At competitions around the country, men and women put their marksman and equestrian skills to the test in mounted shooting events.
With about a year-and-a-half of experience under his belt, Elizabethtown resident Garrett Murray recently won the championship in his class at the Cowboy Mounted Shooting Association World Championship in Amarillo, Texas.
These competitions entail competitors running through different patterns on horseback and shooting at balloons using two single action revolvers that shoot blanks. The goal is to move through the pattern as fast as possible while not missing balloons.
Garrett said he was watching National Finals Rodeo on television when he got the urge to get on a horse himself.
Murray’s wife, Kelsie Murray, has been riding horses for most of her life. She said she has known him since high school, and that her husband had never expressed interest in riding horses until recently. When he first started riding horses, she said Garrett ended up breaking his arm, but continued once recovered.
Last October, he began attending a clinic led by Amanda Hudson which dealt with mounted shooting. Since then, he said he fell in love with the sport and began practicing often with a new horse. While horseback riding was something new to him, he said he has been hunting for years.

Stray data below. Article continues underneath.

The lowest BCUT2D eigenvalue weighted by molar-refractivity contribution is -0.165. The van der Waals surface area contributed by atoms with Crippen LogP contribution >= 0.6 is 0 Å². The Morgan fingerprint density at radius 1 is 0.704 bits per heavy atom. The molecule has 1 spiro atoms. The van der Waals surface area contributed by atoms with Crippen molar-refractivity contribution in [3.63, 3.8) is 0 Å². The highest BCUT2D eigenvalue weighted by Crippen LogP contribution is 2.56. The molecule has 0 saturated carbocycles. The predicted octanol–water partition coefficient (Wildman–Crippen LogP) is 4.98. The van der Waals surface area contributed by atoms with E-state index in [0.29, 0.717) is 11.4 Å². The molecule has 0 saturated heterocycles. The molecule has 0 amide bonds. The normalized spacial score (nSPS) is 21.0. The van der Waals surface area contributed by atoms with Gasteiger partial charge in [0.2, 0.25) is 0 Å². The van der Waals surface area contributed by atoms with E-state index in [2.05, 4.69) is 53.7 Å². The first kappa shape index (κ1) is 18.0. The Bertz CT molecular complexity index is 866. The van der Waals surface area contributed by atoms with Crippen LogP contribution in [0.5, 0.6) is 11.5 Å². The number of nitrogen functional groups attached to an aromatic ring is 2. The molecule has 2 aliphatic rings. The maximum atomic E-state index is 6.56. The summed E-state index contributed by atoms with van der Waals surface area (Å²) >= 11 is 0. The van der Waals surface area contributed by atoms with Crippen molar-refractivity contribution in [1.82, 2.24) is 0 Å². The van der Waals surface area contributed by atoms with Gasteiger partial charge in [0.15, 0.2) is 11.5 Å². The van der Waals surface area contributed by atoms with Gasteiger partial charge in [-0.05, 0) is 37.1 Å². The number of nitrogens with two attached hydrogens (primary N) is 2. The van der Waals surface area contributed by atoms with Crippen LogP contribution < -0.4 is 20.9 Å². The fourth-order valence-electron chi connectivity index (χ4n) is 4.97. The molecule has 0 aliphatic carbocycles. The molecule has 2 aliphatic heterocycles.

Garrett said his first shoot was in Florida, where he received second-place the first day and third-place the second day. They then began competing elsewhere like Mississippi, Tennessee and Indiana.
It all culminated at the world championship in Amarillo. During the roughly 1,000-mile journey, Garrett said had tires blow out twice.
At the competition, he said was intimidated by the shooters there, especially with how fast they were. In the first round, he experienced a gun malfunction and ended 14 seconds behind the leader, which he said was discouraging.
In one of the last patterns of the competition, his coach told him to run it as if you’re trying to scare the other competitors. Later, other shooters also ended up pushing themselves to the point where they missed some parts of the pattern.
“I went back to the stall to settle my horse, and I had a friend that was there … and he walked up and he had the biggest grin on his face and he’s like, ‘Man, I think you’ve done it.’ ”
Garrett was able to walk away from the competition as the world champion of the Men’s 1 class. He ended up with a cash prize and the championship belt buckle.
Garrett said the relationships he has cultivated from the past year is what has really brought him back to compete again and again.
“I haven’t met anybody that I wouldn’t enjoy … hanging out with the people in this sport is absolutely the best thing about,” he said.
Kelsie also said horseback riding has been a positive influence on their family, since they’ve been now sharing the experience with their 2-year-old daughter.
Now, Garrett said he and his horse are going to take a break. He said he’s excited to get back competing again and is looking forward to pursuing even more competitions and possibly another world championship win.
Andrew Harp can be reached at 270-505-1414 or firstname.lastname@example.org.